On Tue, Feb 13, 2018 at 02:18:12PM +0000, Mel Gorman wrote:
> On Tue, Feb 13, 2018 at 03:01:37PM +0100, Peter Zijlstra wrote:
> > On Tue, Feb 13, 2018 at 01:37:30PM +0000, Mel Gorman wrote:
> > > +static void
> > > +update_wa_numa_placement(struct task_struct *p, int prev_cpu, int target)
> > > +{
> > > + unsigned long interval;
> > > +
> > > + if (!static_branch_likely(&sched_numa_balancing))
> > > +         return;
> > > +
> > > + /* If balancing has no preference then continue gathering data */
> > > + if (p->numa_preferred_nid == -1)
> > > +         return;
> > > +
> > > + /*
> > > +  * If the wakeup is not affecting locality then it is neutral from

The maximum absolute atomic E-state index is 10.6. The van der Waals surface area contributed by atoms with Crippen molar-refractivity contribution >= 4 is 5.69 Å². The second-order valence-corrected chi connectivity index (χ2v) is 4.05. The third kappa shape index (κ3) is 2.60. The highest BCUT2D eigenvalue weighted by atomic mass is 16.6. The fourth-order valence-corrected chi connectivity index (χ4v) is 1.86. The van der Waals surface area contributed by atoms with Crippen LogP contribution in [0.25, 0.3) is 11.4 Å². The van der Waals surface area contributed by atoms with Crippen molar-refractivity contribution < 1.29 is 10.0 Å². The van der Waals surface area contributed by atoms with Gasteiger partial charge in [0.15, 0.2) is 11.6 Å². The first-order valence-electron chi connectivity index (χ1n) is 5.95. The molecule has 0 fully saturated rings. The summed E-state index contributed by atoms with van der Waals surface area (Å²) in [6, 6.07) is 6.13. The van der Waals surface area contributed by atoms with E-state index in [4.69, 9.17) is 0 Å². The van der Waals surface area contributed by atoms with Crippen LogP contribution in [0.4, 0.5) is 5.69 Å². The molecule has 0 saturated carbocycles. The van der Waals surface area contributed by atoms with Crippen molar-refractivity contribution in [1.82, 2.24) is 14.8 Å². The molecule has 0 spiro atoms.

> > > +  * the perspective of NUMA balacing so continue gathering data.
> > > +  */
> > > + if (cpus_share_cache(prev_cpu, target))
> > > +         return;
> > 
> > Dang, I wanted to mention this before, but it slipped my mind. The
> > comment and code don't match.
> > 
> > Did you want to write:
> > 
> >     if (cpu_to_node(prev_cpu) == cpu_to_node(target))
> >             return;
> > 
> 
> Well, it was deliberate. While it's possible to be on the same memory
> node and not sharing cache, the scheduler typically is more concerned with
> the LLC than NUMA per-se. If they share LLC, then I also assume that they
> share memory locality.

True, but the remaining code only has effect for numa balance, which is
concerned with nodes. So I don't see the point of using something
potentially smaller.

Suppose someone did hardware where a node has 2 cache clusters, then
we'd still set a wake_affine back-off for numa-balance, even though it
remains on the same node.

How would that be useful?

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